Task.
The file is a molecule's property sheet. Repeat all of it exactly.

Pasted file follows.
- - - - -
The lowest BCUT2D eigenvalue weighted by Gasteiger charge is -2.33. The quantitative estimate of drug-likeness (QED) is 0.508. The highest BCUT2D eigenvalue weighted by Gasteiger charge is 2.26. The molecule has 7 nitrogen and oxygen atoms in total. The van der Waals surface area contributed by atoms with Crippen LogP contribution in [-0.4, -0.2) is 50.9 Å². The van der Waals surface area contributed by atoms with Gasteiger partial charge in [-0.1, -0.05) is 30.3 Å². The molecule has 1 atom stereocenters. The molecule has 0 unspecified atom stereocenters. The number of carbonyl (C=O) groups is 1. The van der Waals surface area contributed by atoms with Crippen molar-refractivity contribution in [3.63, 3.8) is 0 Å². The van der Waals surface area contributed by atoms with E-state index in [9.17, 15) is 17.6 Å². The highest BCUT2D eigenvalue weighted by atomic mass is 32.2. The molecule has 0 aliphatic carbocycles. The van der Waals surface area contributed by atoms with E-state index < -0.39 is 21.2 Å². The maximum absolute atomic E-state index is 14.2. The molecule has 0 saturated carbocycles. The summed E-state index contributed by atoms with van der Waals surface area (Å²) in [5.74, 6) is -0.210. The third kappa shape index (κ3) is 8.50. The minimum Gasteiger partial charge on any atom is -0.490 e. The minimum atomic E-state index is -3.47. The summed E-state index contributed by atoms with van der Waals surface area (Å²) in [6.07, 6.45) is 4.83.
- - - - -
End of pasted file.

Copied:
The lowest BCUT2D eigenvalue weighted by Gasteiger charge is -2.33. The quantitative estimate of drug-likeness (QED) is 0.508. The highest BCUT2D eigenvalue weighted by Gasteiger charge is 2.26. The molecule has 7 nitrogen and oxygen atoms in total. The van der Waals surface area contributed by atoms with Crippen LogP contribution in [-0.4, -0.2) is 50.9 Å². The van der Waals surface area contributed by atoms with Gasteiger partial charge in [-0.1, -0.05) is 30.3 Å². The molecule has 1 atom stereocenters. The molecule has 0 unspecified atom stereocenters. The number of carbonyl (C=O) groups is 1. The van der Waals surface area contributed by atoms with Crippen molar-refractivity contribution in [3.63, 3.8) is 0 Å². The van der Waals surface area contributed by atoms with E-state index in [9.17, 15) is 17.6 Å². The highest BCUT2D eigenvalue weighted by atomic mass is 32.2. The molecule has 0 aliphatic carbocycles. The van der Waals surface area contributed by atoms with E-state index < -0.39 is 21.2 Å². The maximum absolute atomic E-state index is 14.2. The molecule has 0 saturated carbocycles. The summed E-state index contributed by atoms with van der Waals surface area (Å²) in [5.74, 6) is -0.210. The third kappa shape index (κ3) is 8.50. The minimum Gasteiger partial charge on any atom is -0.490 e. The minimum atomic E-state index is -3.47. The summed E-state index contributed by atoms with van der Waals surface area (Å²) in [6.07, 6.45) is 4.83.